Spiders, like other creatures with exoskeletons, can’t just grow steadily bigger as we do. Instead, they have to moult: they grow a new (but still soft) ‘skin’ under their old one, then burst open the old one to step out of it and wait (preferably somewhere safe) for their new skin to harden.
The cast-off exoskeleton (technically called the exuvia or exuviae) is sometimes eaten – it is valuable protein, after all – by its previous inhabitant or a passing predator. Some insects’ exuviae are typically left untouched, however, and may remain for months; cicadas’ and dragonflies’ exuviae are often seen hanging on a twig or grass stem like this.
My photo here shows an attractive little jumping spider, Cytaea plumbeiventris, on a leaf beside a cast-off skin of the same species. I didn’t see it emerge but my guess is that the skin was its own. (If you click on the photo to see it at full size you may be able to see the green of the leaf through the eye-lenses of the exuviae.)
Three years ago I wrote about the clever hideaways constructed by jumping spiders on the trunk of our poplar gum. They are still building them but there’s always something new … one of our current residents has chosen to make its retreat in a broad groove which features orange-brown bark instead of the silver-grey of the larger open expanse of the trunk.
But spider silk is silver-white, so the standard retreat would shine out to predators like a beacon – not a good idea at all. What to do? Colour the silk, of course, to match its surroundings!
I have no idea how it managed to do this – whether it changed its silk during production or scurried round on its new white retreat sticking crumbs of bark to it. Both seem unlikely and if it’s the latter, the crumbs are too tiny to see even under the highest magnification of my macro lens.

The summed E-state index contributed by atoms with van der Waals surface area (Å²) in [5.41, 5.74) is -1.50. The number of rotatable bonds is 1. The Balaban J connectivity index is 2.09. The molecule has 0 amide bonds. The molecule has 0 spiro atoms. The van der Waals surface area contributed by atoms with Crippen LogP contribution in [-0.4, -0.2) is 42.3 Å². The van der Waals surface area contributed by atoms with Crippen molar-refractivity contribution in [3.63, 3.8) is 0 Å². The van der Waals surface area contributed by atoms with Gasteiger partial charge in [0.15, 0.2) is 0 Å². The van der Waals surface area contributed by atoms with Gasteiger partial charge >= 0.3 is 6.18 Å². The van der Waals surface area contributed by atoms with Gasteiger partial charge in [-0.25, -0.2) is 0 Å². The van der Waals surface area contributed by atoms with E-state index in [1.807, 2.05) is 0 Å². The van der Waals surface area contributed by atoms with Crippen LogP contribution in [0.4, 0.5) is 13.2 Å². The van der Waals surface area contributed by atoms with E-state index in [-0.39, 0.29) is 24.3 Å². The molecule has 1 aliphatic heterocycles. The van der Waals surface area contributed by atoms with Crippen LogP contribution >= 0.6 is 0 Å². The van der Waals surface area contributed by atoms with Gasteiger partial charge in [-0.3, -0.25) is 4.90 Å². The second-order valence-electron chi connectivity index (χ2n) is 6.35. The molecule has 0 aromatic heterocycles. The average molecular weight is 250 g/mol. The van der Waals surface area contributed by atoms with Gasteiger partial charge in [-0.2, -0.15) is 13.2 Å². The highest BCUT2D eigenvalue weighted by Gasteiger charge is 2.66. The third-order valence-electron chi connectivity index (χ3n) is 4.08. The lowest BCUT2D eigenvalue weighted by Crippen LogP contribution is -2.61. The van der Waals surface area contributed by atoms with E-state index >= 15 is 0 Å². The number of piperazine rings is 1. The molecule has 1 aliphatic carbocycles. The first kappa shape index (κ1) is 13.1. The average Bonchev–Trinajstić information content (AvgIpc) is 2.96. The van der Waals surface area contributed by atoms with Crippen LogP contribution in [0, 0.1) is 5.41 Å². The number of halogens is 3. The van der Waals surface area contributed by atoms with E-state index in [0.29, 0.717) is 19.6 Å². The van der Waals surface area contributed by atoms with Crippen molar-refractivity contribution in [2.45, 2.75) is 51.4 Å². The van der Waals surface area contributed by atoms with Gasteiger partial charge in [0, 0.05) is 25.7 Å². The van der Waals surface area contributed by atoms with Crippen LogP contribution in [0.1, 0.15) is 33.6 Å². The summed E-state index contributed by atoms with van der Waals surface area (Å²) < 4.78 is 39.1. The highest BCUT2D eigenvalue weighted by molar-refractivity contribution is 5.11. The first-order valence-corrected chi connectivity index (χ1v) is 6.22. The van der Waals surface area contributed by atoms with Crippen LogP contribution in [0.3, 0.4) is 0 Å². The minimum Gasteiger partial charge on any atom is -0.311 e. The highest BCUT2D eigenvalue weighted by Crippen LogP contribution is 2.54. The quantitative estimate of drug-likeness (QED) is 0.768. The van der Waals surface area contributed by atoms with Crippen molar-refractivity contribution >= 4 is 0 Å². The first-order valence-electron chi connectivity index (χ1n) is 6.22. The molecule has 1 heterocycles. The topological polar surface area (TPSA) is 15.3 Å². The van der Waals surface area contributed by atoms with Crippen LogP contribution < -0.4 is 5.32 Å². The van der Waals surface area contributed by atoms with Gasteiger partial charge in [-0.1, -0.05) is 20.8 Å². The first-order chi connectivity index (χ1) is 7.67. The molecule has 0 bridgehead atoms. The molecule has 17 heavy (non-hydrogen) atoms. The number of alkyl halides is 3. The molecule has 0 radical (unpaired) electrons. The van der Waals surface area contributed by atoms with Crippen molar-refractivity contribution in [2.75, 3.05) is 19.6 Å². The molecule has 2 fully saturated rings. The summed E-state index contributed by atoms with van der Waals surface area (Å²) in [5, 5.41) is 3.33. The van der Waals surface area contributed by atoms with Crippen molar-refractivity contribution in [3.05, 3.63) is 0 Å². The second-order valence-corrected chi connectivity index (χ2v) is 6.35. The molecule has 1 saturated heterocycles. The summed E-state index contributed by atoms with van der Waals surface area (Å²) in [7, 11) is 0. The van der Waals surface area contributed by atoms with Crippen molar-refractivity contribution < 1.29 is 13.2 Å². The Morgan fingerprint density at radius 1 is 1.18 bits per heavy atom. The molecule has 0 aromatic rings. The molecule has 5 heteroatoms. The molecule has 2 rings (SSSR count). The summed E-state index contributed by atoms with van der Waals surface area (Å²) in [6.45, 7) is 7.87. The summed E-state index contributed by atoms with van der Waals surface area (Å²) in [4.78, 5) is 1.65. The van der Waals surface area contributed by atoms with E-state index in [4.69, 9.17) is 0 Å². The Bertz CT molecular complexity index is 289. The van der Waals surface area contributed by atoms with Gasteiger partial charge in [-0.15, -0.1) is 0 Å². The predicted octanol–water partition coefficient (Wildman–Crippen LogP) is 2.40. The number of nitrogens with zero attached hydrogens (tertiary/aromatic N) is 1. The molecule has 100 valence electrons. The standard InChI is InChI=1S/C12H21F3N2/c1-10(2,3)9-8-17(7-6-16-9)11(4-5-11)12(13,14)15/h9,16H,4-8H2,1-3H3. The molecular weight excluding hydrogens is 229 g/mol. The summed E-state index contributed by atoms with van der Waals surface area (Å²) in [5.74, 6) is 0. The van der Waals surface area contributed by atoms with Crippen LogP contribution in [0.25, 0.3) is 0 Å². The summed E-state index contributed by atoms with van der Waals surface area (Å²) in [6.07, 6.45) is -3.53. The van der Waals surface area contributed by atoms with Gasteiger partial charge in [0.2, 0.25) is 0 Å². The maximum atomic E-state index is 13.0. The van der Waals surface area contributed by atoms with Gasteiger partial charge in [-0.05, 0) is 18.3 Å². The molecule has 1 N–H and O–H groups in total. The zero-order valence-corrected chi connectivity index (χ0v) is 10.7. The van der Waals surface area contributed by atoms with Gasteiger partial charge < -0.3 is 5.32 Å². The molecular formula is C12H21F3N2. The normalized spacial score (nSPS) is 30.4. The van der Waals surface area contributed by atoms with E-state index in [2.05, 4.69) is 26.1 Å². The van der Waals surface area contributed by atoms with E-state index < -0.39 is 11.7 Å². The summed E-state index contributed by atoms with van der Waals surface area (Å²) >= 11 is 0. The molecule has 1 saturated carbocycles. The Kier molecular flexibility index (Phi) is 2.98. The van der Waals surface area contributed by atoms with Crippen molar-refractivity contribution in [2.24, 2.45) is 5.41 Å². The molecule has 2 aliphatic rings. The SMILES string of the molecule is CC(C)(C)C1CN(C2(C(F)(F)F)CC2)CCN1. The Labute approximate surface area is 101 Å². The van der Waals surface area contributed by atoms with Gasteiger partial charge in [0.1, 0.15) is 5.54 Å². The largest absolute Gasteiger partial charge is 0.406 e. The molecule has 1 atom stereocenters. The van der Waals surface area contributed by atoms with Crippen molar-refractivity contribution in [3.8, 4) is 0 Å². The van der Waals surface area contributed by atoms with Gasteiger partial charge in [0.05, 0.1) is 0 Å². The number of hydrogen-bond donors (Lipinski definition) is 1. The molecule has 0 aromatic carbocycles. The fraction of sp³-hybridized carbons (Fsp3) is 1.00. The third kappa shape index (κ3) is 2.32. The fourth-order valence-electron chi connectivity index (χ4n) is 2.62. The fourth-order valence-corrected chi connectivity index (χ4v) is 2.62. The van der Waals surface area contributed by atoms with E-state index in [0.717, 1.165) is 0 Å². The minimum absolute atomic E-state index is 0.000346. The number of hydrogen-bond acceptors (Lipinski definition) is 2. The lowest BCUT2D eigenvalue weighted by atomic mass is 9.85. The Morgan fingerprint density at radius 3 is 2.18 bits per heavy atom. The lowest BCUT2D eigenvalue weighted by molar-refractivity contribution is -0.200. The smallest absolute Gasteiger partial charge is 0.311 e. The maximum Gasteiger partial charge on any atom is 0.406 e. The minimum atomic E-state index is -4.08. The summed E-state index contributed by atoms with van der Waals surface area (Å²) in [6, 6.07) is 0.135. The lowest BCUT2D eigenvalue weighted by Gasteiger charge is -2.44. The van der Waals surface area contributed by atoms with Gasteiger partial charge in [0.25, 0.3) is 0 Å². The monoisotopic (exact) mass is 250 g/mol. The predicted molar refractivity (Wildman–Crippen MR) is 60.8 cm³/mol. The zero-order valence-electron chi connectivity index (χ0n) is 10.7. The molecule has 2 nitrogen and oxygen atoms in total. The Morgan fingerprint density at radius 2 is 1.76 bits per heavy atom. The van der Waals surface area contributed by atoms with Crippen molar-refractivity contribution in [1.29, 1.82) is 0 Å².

To see the spider itself – the Flat White Jumping Spider, Arasia mollicoma – follow this link to my earlier post.
Jumping spiders have a cuteness that most other spiders can’t hope to compete with. They are small (therefore unthreatening), often furry, sometimes colourful, always active and alert. (There’s a great video here of one in explorer mode.) And they have big dark eyes, always a plus in the cuteness race – look at baby animals, for instance.
A year or so ago, I discovered that one local species of jumping spider made a retreat or hideaway on the trunk of our poplar gum. This week I discovered a completely different jumping spider had a differently-constructed retreat in the fork between the stem and leaf of one of our golden orchids:
As usual, just click on any of the pictures for a larger version.
Update, 29.7.12: She is still happily living there today. Update, 10.8.12: She is still happily living there today. A boring life, perhaps, but a life.
A few days ago I showed a fly pretending to be a wasp (at bottom of previous post). On almost the same day I saw a little insect 5-6 mm long scurrying around on the broad strap-like leaf of a lily. It looked like an ant, but somehow not quite right. The camera let me stop it and magnify it, and see that it was in fact a spider.
Merely counting the legs is enough to make that judgement, but we can go further. Looking at the eye pattern (you may need to click on the image to see the detail) puts it into the large family of Jumping Spiders, Salticidae. As roaming hunters, salticids depend totally on good eyesight and their upper central eyes are very large and face forward.